How to Handle Peer Pressure

By: Melody Lau

In books and movies, we often see our favourite characters get into messy situations because of peer pressure. Whether it’s shoplifting or trying something outrageous, we may think to ourselves “Oh my gosh, that’s so dumb! I would never do that” with our viewer perspective. 

But, when we’re faced with peer pressure in-person from our friends or family members, it’s a different story. We usually don’t have much time to react and sometimes we may not realize we’re giving into peer pressure. For example, it’s easy to fall into the psychological phenomenon–groupthink. 

Groupthink is when group members of a friend group, for example, agree with the majority because they want to fit in and maintain harmony. This can be dangerous when you’re going against your personal beliefs and levels of comfort because you don’t want your peers to look down on you.

People aged 10-17 often find themselves facing peer pressure the most because they’re at the age where they want to become more independent and try new things. Of course, teens can make their own decisions, but it’s important to make responsible choices.

On a positive note, there can be good peer pressure scenarios where your peers may influence you to make a moral decision, such as telling the truth or studying harder for an upcoming test.

We came up with a few examples of peer pressure, and before you read how we would approach each scenario—think about what you would do first. 

Scenario 1

You just purchased your first bra and your friend Paisley encourages you to wear a spaghetti strap shirt at the mall to show off your bra straps. She says “all girls do it” and that you will look more mature and sophisticated if you’re showing off your bra. You’re uncomfortable by the idea of your straps showing, so you ignore Paisley’s advice. But then, you see your whole friend group wearing shirts and dresses that show off their straps. What do you do? 

What We Would Do: I would tell Paisley and our friends that I respect their decision, but I’m not comfortable with my bra straps showing. I would say how grateful I am to have a set of Apricotton’s bras where the straps are adjustable with the ability to criss-cross and make my bra invisible under any top. Although the pressure to fit in is strong in this scenario, you have to realize that the choice is up to you.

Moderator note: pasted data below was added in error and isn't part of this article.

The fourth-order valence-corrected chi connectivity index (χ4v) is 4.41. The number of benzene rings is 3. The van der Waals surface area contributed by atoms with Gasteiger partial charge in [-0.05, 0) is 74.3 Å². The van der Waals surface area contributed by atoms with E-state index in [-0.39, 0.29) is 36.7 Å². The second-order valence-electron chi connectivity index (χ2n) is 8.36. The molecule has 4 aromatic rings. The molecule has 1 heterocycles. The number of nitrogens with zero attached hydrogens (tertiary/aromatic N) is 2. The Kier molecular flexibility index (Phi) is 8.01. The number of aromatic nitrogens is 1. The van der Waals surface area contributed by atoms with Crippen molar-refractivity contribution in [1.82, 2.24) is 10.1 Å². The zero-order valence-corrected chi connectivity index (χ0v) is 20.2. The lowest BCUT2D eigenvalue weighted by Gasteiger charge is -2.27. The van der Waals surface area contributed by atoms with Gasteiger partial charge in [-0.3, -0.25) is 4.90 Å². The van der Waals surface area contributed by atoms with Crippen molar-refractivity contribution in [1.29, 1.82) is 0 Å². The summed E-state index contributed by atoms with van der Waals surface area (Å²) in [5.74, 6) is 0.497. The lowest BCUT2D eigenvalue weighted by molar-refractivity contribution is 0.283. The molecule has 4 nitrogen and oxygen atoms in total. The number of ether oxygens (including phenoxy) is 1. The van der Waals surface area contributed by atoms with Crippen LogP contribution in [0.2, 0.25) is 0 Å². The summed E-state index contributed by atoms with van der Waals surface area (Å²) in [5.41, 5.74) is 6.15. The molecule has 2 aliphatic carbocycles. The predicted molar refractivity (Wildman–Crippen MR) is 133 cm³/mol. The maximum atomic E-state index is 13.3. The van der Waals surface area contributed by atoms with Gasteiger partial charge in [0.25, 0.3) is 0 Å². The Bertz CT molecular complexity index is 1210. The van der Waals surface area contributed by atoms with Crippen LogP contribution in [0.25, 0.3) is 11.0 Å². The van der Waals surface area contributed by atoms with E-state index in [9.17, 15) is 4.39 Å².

Scenario 2 

You’re at your friend Emma’s house for a sleepover when she gets an invite to her cousin’s last-minute party. The party starts at 8 p.m. and you made a promise to your parents to not leave Emma’s house later than 7 p.m. Emma invites your closest friends to join and tells you to sneak out with her. Emma gives you a few minutes to decide before saying, “your parents will never know and we’ll be home by the time they pick you up tomorrow morning.” What do you do?

What We Would Do: Take a step away from Emma and collect your thoughts. It’s difficult to make a decision when your friend is staring you down and expecting an immediate response. Sure—a party may sound fun, but there’s a reason why your parents wouldn’t want you going out late without parental supervision. However, there is the chance that they may let you go if you ask for permission. I would give them a call and listen to their advice and direction. If my parents said no, then I would ask Emma if we could just stay in and hang out ourselves. You can suggest watching a fun movie or play video games. If Emma continues to insist on going to the party, then I would ask my parents to pick me up and take me home. From personal experience, I know that lying to your parents is never a good idea, and they tend to find out the truth at the end. 

There’s no right way to handle peer pressure, but the most important advice when making decisions is to think about what you’re comfortable with. Trust your gut instinct and reach out to a trusted family member or peer if you’re struggling with what to do. 

If you have any suggestions or advice on peer pressure aside from our tips, be sure to message us on our contact form and share with our Apricotton community! Feel free to say hi on IG as well and send us any questions you may have about anything— no question is ever embarrassing or too awkward.

About the Author:

Melody is a Master’s student in Journalism and Communication at Western and hopes to pursue a career in entertainment or investigative journalism. She also loves Letterboxd, country music and is excited to be a part of the Apricotton Team! Connect with her here

Sources:

https://ethicsunwrapped.utexas.edu/glossary/groupthink